This debut novel asks, what would you do if you found out that your parents weren’t your parents, and that you were abducted when you were a child?
I was kindly granted an advance review copy of this book via Netgalley.
Nutshell review: “The Nowhere Child” was a cracking read.
I’ve tried to keep this review as spoiler-free as possible so you can read it without too many preconceived notions about the plot, characters, or other details… because with a novel like this it’s easy to drop spoilers completely by accident.
The concept of this novel had me interested from the outset, because it poses a fascinating hypothetical question. None of us can remember very much of our early childhoods, meaning that we can only rely on documentary evidence and the memories of our parents, siblings, and others for details of our lives before we began to form permanent memories.
What if everything we were told was a lie?
That’s the reality faced by Melbourne photographer Kim Leamy when a an man seeks her out to say he believes she’s someone else, a child who went missing over two decades ago from a small town in the United States of America.
The novel alternates between the present and the past as it unfolds what happened to Kim and why. The way the author handled the two time periods is one of my favourite things about the book.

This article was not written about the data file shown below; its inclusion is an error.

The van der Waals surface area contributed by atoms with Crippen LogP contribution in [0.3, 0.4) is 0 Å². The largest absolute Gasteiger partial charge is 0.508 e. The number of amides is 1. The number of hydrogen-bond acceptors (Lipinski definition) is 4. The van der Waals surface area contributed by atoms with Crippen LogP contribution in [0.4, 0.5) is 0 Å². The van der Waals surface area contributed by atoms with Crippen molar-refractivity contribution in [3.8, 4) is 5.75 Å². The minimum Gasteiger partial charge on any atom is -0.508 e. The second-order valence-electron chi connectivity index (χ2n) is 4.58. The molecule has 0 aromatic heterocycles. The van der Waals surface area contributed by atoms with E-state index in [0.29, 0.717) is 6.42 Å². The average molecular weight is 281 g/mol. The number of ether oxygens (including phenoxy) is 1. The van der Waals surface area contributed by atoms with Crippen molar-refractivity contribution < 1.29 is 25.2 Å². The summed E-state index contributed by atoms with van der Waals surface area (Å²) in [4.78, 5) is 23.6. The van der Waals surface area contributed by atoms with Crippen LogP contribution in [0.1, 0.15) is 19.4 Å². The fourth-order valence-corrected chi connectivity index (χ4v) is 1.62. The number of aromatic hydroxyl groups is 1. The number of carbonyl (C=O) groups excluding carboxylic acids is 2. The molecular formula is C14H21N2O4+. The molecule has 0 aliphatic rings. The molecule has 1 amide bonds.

On the one hand, it would have been very easy for details drip-fed to the reader in the past section to spoil revelations and surprises in the present.
On the other, it would also have been easy for the withholding of details or the provision of misleading details to feel cheap and cheesy, done just to maintain surprises in the present.
For the most part, White did an excellent job of balancing these two risks. Information from the past gently misleads the reader on occasion, but in a way which is fair and reasonable given the unfolding situation.
Characters in “The Nowhere Child” are drawn very well indeed. Even the most unlikable of characters are somewhat sympathetic, while the cast of generally likable individuals is likewise not without its flaws.
The book does a fine job of ruminating on the subject of loss and grieving, and I also felt that the locations and times featured in the novel were evoked well, without going into enough detail to distract from the ongoing narrative.
My favourite element in the novel was the way it didn’t shy away from the fact that three of the characters involved in the narrative are not heterosexual, and the way in which it portrayed their trials and tribulations living in a small town with a strong religious community.
I definitely recommend “The Nowhere Child” to you if you’re a thriller fan. I chewed through the book in no time at all and I was always keen to find out what was going to happen next!